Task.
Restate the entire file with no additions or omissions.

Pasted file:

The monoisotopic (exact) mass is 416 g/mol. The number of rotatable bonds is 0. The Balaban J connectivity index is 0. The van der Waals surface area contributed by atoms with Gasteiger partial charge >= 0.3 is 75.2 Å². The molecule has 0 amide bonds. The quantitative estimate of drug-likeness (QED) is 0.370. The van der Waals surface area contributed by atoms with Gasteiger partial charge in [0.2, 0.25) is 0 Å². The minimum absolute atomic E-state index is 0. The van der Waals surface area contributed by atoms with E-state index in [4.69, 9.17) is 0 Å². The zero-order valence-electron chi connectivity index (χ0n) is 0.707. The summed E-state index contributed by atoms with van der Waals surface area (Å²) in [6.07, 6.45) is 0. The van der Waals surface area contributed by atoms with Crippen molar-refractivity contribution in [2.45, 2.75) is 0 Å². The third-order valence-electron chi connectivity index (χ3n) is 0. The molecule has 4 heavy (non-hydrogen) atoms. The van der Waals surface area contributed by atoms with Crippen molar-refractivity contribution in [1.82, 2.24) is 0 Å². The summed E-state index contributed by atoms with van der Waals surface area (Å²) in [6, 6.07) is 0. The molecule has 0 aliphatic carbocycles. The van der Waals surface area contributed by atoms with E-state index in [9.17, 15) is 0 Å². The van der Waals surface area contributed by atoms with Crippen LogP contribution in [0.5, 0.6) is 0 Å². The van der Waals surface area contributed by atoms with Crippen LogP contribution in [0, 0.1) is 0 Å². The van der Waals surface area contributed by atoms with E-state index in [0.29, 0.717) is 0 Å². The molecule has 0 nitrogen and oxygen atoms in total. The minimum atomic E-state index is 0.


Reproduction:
The monoisotopic (exact) mass is 416 g/mol. The number of rotatable bonds is 0. The Balaban J connectivity index is 0. The van der Waals surface area contributed by atoms with Gasteiger partial charge >= 0.3 is 75.2 Å². The molecule has 0 amide bonds. The quantitative estimate of drug-likeness (QED) is 0.370. The van der Waals surface area contributed by atoms with Gasteiger partial charge in [0.2, 0.25) is 0 Å². The minimum absolute atomic E-state index is 0. The van der Waals surface area contributed by atoms with E-state index in [4.69, 9.17) is 0 Å². The zero-order valence-electron chi connectivity index (χ0n) is 0.707. The summed E-state index contributed by atoms with van der Waals surface area (Å²) in [6.07, 6.45) is 0. The van der Waals surface area contributed by atoms with Crippen molar-refractivity contribution in [2.45, 2.75) is 0 Å². The third-order valence-electron chi connectivity index (χ3n) is 0. The molecule has 4 heavy (non-hydrogen) atoms. The van der Waals surface area contributed by atoms with Crippen molar-refractivity contribution in [1.82, 2.24) is 0 Å². The summed E-state index contributed by atoms with van der Waals surface area (Å²) in [6, 6.07) is 0. The molecule has 0 aliphatic carbocycles. The van der Waals surface area contributed by atoms with E-state index in [9.17, 15) is 0 Å². The van der Waals surface area contributed by atoms with Crippen LogP contribution in [0.5, 0.6) is 0 Å². The van der Waals surface area contributed by atoms with Crippen LogP contribution in [0, 0.1) is 0 Å². The van der Waals surface area contributed by atoms with E-state index in [0.29, 0.717) is 0 Å². The molecule has 0 nitrogen and oxygen atoms in total. The minimum atomic E-state index is 0.